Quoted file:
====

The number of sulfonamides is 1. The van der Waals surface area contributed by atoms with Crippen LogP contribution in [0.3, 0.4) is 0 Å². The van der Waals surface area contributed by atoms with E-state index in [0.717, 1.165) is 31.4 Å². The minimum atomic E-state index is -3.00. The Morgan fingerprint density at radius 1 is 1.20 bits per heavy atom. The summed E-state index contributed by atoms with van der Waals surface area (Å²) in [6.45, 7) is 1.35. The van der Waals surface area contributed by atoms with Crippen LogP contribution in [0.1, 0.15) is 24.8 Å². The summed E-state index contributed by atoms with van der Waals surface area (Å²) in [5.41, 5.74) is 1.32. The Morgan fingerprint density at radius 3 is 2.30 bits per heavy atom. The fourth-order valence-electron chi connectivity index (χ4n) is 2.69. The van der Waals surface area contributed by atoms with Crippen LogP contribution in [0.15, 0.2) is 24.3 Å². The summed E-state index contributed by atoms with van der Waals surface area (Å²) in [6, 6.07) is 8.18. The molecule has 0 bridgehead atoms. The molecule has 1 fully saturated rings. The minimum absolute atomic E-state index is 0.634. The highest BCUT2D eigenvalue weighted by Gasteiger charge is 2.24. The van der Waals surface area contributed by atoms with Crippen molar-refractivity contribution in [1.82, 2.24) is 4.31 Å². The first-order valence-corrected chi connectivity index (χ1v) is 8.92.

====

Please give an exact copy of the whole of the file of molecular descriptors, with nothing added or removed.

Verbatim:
The number of sulfonamides is 1. The van der Waals surface area contributed by atoms with Crippen LogP contribution in [0.3, 0.4) is 0 Å². The van der Waals surface area contributed by atoms with E-state index in [0.717, 1.165) is 31.4 Å². The minimum atomic E-state index is -3.00. The Morgan fingerprint density at radius 1 is 1.20 bits per heavy atom. The summed E-state index contributed by atoms with van der Waals surface area (Å²) in [6.45, 7) is 1.35. The van der Waals surface area contributed by atoms with Crippen LogP contribution in [0.1, 0.15) is 24.8 Å². The summed E-state index contributed by atoms with van der Waals surface area (Å²) in [5.41, 5.74) is 1.32. The Morgan fingerprint density at radius 3 is 2.30 bits per heavy atom. The fourth-order valence-electron chi connectivity index (χ4n) is 2.69. The van der Waals surface area contributed by atoms with Crippen LogP contribution in [0.15, 0.2) is 24.3 Å². The summed E-state index contributed by atoms with van der Waals surface area (Å²) in [6, 6.07) is 8.18. The molecule has 0 bridgehead atoms. The molecule has 1 fully saturated rings. The minimum absolute atomic E-state index is 0.634. The highest BCUT2D eigenvalue weighted by Gasteiger charge is 2.24. The van der Waals surface area contributed by atoms with Crippen molar-refractivity contribution in [1.82, 2.24) is 4.31 Å². The first-order valence-corrected chi connectivity index (χ1v) is 8.92.